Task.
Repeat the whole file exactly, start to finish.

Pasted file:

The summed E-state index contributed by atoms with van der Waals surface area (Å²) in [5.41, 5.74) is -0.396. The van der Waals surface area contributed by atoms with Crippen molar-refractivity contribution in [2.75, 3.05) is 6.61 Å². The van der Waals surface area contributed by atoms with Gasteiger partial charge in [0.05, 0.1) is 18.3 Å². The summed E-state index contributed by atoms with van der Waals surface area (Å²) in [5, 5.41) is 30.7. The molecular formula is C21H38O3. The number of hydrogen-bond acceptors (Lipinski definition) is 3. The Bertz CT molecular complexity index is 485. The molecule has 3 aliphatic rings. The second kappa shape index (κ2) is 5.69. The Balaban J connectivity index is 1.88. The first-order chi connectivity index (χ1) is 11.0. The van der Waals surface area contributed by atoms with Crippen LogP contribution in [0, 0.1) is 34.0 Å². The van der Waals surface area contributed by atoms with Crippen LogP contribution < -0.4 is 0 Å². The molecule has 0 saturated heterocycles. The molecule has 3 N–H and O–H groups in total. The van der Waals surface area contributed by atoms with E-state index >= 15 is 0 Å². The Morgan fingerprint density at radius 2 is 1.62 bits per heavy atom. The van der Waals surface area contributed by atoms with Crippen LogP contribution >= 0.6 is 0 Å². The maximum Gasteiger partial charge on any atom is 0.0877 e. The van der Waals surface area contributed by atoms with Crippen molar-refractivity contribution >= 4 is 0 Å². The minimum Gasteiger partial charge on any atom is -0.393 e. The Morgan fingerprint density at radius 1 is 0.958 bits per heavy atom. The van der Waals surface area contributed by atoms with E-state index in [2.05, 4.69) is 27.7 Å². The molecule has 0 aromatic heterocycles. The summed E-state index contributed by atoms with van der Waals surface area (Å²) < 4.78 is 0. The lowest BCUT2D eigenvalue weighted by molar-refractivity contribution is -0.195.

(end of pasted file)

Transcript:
The summed E-state index contributed by atoms with van der Waals surface area (Å²) in [5.41, 5.74) is -0.396. The van der Waals surface area contributed by atoms with Crippen molar-refractivity contribution in [2.75, 3.05) is 6.61 Å². The van der Waals surface area contributed by atoms with Gasteiger partial charge in [0.05, 0.1) is 18.3 Å². The summed E-state index contributed by atoms with van der Waals surface area (Å²) in [5, 5.41) is 30.7. The molecular formula is C21H38O3. The number of hydrogen-bond acceptors (Lipinski definition) is 3. The Bertz CT molecular complexity index is 485. The molecule has 3 aliphatic rings. The second kappa shape index (κ2) is 5.69. The Balaban J connectivity index is 1.88. The first-order chi connectivity index (χ1) is 11.0. The van der Waals surface area contributed by atoms with Crippen LogP contribution in [0, 0.1) is 34.0 Å². The van der Waals surface area contributed by atoms with Crippen LogP contribution < -0.4 is 0 Å². The molecule has 0 saturated heterocycles. The molecule has 3 N–H and O–H groups in total. The van der Waals surface area contributed by atoms with E-state index >= 15 is 0 Å². The Morgan fingerprint density at radius 2 is 1.62 bits per heavy atom. The van der Waals surface area contributed by atoms with Crippen LogP contribution >= 0.6 is 0 Å². The maximum Gasteiger partial charge on any atom is 0.0877 e. The van der Waals surface area contributed by atoms with Crippen molar-refractivity contribution >= 4 is 0 Å². The minimum Gasteiger partial charge on any atom is -0.393 e. The Morgan fingerprint density at radius 1 is 0.958 bits per heavy atom. The van der Waals surface area contributed by atoms with E-state index in [2.05, 4.69) is 27.7 Å². The molecule has 0 aromatic heterocycles. The summed E-state index contributed by atoms with van der Waals surface area (Å²) < 4.78 is 0. The lowest BCUT2D eigenvalue weighted by molar-refractivity contribution is -0.195.